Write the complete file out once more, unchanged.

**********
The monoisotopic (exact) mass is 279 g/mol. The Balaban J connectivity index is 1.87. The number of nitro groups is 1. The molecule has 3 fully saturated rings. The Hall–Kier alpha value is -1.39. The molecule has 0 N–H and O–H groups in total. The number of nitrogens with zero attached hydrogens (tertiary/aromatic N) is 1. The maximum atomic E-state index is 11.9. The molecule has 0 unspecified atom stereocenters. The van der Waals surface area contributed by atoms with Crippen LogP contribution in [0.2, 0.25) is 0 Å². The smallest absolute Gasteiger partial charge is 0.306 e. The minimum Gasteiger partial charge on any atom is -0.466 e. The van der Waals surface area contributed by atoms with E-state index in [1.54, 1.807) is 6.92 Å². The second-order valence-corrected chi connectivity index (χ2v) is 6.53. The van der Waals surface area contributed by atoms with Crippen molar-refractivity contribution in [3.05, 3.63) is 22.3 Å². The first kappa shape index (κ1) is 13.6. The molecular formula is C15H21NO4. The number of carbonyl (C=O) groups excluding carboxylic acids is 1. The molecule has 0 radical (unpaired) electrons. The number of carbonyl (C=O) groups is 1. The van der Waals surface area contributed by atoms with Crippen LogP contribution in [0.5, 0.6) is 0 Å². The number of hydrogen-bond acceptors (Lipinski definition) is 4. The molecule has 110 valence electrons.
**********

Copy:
The monoisotopic (exact) mass is 279 g/mol. The Balaban J connectivity index is 1.87. The number of nitro groups is 1. The molecule has 3 fully saturated rings. The Hall–Kier alpha value is -1.39. The molecule has 0 N–H and O–H groups in total. The number of nitrogens with zero attached hydrogens (tertiary/aromatic N) is 1. The maximum atomic E-state index is 11.9. The molecule has 0 unspecified atom stereocenters. The van der Waals surface area contributed by atoms with Crippen LogP contribution in [0.2, 0.25) is 0 Å². The smallest absolute Gasteiger partial charge is 0.306 e. The minimum Gasteiger partial charge on any atom is -0.466 e. The van der Waals surface area contributed by atoms with E-state index in [1.54, 1.807) is 6.92 Å². The second-order valence-corrected chi connectivity index (χ2v) is 6.53. The van der Waals surface area contributed by atoms with Crippen molar-refractivity contribution in [3.05, 3.63) is 22.3 Å². The first kappa shape index (κ1) is 13.6. The molecular formula is C15H21NO4. The number of carbonyl (C=O) groups excluding carboxylic acids is 1. The molecule has 0 radical (unpaired) electrons. The number of carbonyl (C=O) groups is 1. The van der Waals surface area contributed by atoms with Crippen LogP contribution in [0.5, 0.6) is 0 Å². The number of hydrogen-bond acceptors (Lipinski definition) is 4. The molecule has 110 valence electrons.